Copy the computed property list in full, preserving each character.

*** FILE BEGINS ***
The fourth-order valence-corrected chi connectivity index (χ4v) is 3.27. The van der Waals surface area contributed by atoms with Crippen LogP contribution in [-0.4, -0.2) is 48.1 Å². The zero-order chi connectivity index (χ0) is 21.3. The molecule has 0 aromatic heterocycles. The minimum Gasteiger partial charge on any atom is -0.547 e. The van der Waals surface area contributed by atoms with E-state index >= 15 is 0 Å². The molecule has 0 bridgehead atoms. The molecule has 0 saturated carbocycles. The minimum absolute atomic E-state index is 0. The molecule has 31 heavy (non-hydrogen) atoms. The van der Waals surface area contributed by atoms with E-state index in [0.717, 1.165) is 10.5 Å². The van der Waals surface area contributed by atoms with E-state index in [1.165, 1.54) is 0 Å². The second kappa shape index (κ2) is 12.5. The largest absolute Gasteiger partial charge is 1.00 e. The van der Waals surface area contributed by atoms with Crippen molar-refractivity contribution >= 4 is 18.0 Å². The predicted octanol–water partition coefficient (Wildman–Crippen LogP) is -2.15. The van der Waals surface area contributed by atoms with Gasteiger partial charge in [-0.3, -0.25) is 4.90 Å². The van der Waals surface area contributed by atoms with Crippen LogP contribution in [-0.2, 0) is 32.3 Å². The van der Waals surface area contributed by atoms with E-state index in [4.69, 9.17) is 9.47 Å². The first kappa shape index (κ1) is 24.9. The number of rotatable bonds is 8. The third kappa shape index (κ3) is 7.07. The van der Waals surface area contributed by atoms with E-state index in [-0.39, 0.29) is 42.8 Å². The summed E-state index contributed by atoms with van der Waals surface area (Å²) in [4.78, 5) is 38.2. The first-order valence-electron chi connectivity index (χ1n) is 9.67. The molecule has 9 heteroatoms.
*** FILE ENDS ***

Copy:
The fourth-order valence-corrected chi connectivity index (χ4v) is 3.27. The van der Waals surface area contributed by atoms with Crippen LogP contribution in [-0.4, -0.2) is 48.1 Å². The zero-order chi connectivity index (χ0) is 21.3. The molecule has 0 aromatic heterocycles. The minimum Gasteiger partial charge on any atom is -0.547 e. The van der Waals surface area contributed by atoms with E-state index >= 15 is 0 Å². The molecule has 0 bridgehead atoms. The molecule has 0 saturated carbocycles. The minimum absolute atomic E-state index is 0. The molecule has 31 heavy (non-hydrogen) atoms. The van der Waals surface area contributed by atoms with E-state index in [0.717, 1.165) is 10.5 Å². The van der Waals surface area contributed by atoms with E-state index in [1.165, 1.54) is 0 Å². The second kappa shape index (κ2) is 12.5. The largest absolute Gasteiger partial charge is 1.00 e. The van der Waals surface area contributed by atoms with Crippen molar-refractivity contribution >= 4 is 18.0 Å². The predicted octanol–water partition coefficient (Wildman–Crippen LogP) is -2.15. The van der Waals surface area contributed by atoms with Gasteiger partial charge in [-0.3, -0.25) is 4.90 Å². The van der Waals surface area contributed by atoms with Crippen LogP contribution in [-0.2, 0) is 32.3 Å². The van der Waals surface area contributed by atoms with E-state index in [4.69, 9.17) is 9.47 Å². The first kappa shape index (κ1) is 24.9. The number of rotatable bonds is 8. The third kappa shape index (κ3) is 7.07. The van der Waals surface area contributed by atoms with E-state index in [-0.39, 0.29) is 42.8 Å². The summed E-state index contributed by atoms with van der Waals surface area (Å²) in [4.78, 5) is 38.2. The first-order valence-electron chi connectivity index (χ1n) is 9.67. The molecule has 9 heteroatoms.